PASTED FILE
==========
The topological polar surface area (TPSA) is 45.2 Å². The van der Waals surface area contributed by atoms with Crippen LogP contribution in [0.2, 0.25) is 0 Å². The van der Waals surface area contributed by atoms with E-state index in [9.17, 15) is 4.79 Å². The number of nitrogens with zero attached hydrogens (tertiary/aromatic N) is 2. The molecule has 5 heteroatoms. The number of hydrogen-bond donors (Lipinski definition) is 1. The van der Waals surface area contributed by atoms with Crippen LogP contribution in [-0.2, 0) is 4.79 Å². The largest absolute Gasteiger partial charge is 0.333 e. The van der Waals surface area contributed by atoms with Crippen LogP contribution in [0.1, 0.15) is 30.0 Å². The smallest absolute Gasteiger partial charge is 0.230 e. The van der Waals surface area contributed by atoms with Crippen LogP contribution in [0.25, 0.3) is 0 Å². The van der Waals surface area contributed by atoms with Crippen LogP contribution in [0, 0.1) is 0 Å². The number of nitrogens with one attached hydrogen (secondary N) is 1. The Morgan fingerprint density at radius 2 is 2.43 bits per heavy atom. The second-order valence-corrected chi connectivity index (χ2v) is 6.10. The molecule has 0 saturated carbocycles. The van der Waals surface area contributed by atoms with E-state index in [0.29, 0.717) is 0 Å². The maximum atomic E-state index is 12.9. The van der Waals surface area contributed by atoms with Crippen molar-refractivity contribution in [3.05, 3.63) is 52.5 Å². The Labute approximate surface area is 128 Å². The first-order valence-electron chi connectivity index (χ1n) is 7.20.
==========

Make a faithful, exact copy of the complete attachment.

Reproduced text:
The topological polar surface area (TPSA) is 45.2 Å². The van der Waals surface area contributed by atoms with Crippen LogP contribution in [0.2, 0.25) is 0 Å². The van der Waals surface area contributed by atoms with E-state index in [9.17, 15) is 4.79 Å². The number of nitrogens with zero attached hydrogens (tertiary/aromatic N) is 2. The molecule has 5 heteroatoms. The number of hydrogen-bond donors (Lipinski definition) is 1. The van der Waals surface area contributed by atoms with Crippen LogP contribution in [-0.2, 0) is 4.79 Å². The largest absolute Gasteiger partial charge is 0.333 e. The van der Waals surface area contributed by atoms with Crippen LogP contribution in [0.1, 0.15) is 30.0 Å². The smallest absolute Gasteiger partial charge is 0.230 e. The van der Waals surface area contributed by atoms with Crippen LogP contribution in [0.25, 0.3) is 0 Å². The van der Waals surface area contributed by atoms with Crippen LogP contribution in [0, 0.1) is 0 Å². The number of nitrogens with one attached hydrogen (secondary N) is 1. The Morgan fingerprint density at radius 2 is 2.43 bits per heavy atom. The second-order valence-corrected chi connectivity index (χ2v) is 6.10. The molecule has 0 saturated carbocycles. The van der Waals surface area contributed by atoms with E-state index in [0.29, 0.717) is 0 Å². The maximum atomic E-state index is 12.9. The van der Waals surface area contributed by atoms with Crippen molar-refractivity contribution in [3.05, 3.63) is 52.5 Å². The Labute approximate surface area is 128 Å². The first-order valence-electron chi connectivity index (χ1n) is 7.20.